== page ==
|Shane Salerno, Don Winslow, Oliver Stone
|Blake Lively, Taylor Kitsch, Aaron Taylor-Johnson, Benecio Del Toro, John Travolta, Salma Hayek, Demian Bichir
|October 18, 2012
My thoughts on Savages can be summed up by splitting the film into three parts. The opening half-hour is slow and frustrating. It takes too long to introduce this story and its characters. As the film’s narrator, Blake Lively keeps yammering on about these characters and her perspective on love and life. It’s not required. Her talent would be better put to use narrating a Terrence Malick film.
It’s largely centred on two guys, Ben (Taylor-Johnson) and Chon (Kitsch) who have established a successful marijuana growing operation in California. They smuggled the seeds from Afghanistan and their strong customer base is a testament to their amazing product. They’re the best the business with Ben providing the brains and Chon providing the brawn.
There’s a girl in the middle and she’s simply known as O (Lively). In most films, you’d expect her character to cause a divide between the two guys. That’s not the case here. They’re happy to share and she’s the “girlfriend” to them both. After smoking a particularly strong joint, there’s one moment where they all end up in the same bed together.
The film steps up when we’re introduced to a Mexican drug cartel that is looking for a piece of their enterprise. It’s a “joint” venture, so to speak. Ben and Chon would provide details on their products and their suppliers. The cartel would then use this to satisfy their increasing market share both within the United States and back in Mexico.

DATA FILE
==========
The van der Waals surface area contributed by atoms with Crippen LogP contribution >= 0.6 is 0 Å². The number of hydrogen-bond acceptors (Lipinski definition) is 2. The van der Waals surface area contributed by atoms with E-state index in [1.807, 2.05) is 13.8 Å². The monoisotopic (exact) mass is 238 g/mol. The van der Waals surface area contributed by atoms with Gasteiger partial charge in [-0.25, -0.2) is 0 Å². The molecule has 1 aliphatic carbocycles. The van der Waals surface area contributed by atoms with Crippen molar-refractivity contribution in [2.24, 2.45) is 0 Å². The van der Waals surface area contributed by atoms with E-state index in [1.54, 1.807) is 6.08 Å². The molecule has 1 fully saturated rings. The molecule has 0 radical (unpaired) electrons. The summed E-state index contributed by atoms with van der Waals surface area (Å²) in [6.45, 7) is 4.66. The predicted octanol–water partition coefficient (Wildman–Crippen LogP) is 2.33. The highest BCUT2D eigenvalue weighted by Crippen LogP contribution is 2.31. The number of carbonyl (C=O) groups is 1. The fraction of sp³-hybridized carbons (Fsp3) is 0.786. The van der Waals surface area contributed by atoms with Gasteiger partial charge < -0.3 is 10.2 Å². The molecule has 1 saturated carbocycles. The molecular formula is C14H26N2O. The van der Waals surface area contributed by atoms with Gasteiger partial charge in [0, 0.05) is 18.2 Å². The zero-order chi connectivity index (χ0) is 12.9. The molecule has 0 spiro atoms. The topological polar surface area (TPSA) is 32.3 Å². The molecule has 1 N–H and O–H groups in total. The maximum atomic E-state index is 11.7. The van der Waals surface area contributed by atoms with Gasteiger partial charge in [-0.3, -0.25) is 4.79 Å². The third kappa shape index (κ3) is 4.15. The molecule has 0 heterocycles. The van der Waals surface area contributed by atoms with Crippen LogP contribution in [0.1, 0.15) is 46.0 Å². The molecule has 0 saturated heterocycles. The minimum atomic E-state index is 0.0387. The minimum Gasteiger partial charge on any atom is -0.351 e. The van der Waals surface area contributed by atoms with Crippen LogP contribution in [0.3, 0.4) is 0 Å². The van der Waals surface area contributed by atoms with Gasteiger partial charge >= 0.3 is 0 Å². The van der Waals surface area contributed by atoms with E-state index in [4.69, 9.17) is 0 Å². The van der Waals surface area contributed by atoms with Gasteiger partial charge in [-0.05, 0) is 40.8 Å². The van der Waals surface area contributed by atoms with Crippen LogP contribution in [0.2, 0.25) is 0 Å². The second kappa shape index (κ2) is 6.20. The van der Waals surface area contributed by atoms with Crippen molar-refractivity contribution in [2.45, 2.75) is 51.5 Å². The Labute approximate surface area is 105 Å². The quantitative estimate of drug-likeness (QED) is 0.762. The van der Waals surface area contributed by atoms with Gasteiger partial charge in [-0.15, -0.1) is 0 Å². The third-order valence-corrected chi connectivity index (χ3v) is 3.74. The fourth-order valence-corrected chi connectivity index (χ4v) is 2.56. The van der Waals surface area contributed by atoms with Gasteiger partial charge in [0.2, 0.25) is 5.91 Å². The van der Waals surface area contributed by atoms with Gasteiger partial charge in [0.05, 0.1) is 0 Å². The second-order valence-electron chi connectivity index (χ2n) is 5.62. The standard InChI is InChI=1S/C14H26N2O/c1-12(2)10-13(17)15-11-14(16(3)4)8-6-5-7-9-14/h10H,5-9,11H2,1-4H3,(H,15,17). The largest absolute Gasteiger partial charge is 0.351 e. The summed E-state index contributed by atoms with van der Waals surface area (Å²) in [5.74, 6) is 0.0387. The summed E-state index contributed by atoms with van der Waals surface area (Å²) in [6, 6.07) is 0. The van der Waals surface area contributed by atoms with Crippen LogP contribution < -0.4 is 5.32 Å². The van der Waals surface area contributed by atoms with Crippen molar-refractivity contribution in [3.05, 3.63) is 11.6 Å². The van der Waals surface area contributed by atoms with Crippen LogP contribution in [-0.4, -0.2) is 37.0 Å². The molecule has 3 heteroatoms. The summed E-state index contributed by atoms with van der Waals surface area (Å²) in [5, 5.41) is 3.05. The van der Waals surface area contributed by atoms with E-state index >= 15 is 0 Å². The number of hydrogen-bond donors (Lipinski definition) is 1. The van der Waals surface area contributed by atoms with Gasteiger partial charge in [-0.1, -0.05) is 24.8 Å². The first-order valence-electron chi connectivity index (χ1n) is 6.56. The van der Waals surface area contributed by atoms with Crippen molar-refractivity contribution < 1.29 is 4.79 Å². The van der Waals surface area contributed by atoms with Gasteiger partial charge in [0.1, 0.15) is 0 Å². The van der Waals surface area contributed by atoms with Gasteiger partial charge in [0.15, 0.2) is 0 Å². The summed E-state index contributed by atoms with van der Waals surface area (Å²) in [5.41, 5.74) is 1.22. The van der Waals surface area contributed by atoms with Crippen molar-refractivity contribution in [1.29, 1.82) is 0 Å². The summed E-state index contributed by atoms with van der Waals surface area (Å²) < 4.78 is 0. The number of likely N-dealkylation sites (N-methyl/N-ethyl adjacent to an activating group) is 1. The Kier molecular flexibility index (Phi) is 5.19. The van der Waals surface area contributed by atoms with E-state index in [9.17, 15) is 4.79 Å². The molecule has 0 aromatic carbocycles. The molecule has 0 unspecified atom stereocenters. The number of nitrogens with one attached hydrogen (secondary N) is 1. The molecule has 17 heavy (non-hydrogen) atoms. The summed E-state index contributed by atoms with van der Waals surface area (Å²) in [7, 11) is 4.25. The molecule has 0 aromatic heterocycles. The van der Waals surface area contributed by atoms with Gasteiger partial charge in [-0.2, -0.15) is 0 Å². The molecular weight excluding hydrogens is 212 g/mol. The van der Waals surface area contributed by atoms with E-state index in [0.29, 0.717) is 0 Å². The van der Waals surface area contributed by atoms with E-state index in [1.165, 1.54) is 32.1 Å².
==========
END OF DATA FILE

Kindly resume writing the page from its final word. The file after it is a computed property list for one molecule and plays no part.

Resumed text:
Ben and Chon decide it’s not a deal worth pursuing. They’d rather not get involved in a partnership with these untrustworthy Mexicans. They’d prefer to sell the business as a whole, take the money and go on a lengthy sabbatical in Indonesia.
That won’t be possible though. The leader of the cartel, Elena (Hayek), organises for O to be kidnapped by her right-hand man, Lado (del Toro). She’s going to be kept locked up in a filthy cage for a year… and that’s only if the two guys agree to the partnership. Boxed into a corner, it forces Ben and Chon to take action. With the help of a corrupt Drug Enforcement Agency official named Dennis (Travolta), they try to find a way to rescue O and seek revenge against Elena.
It’s this second part of the film (which thankfully is the longest) that is its strong point. Savages develops into a fun, entertaining “who’s in control” tale that’s easy to go along with. We’re not just seeing the story from the perspective of Ben and Chon. We follow Elena, we follow Lado and we follow Dennis. They’re all after the same thing – money – but they’ve all got different plans. They’re also not quite sure who to trust.
The film falters with a dumb ending. I won’t elaborate here but once you’ve seen the film, you’ll know exactly what I’m talking about. I haven’t read Don Winslow’s novel, on which the film is based, so perhaps that’s to blame. It left the audience laughing at my preview screening and it wastes all the good work that went into the lead up.
Salma Hayek is the strongest member of the cast with her portrayal as the drug cartel’s leader. She’s a vicious, calculating individual who knows how to manipulate. Benecio del Toro and John Travolta are also good value. I wasn’t as enthused about the three youngsters though – Taylor Kitsch, Aaron Taylor-Johnson and Blake Lively are boring by comparison.
With the premise stretched out over more than two hours, Savages reels you in but then doesn’t finish the job.
You can read my interview with Oliver Stone by clicking here.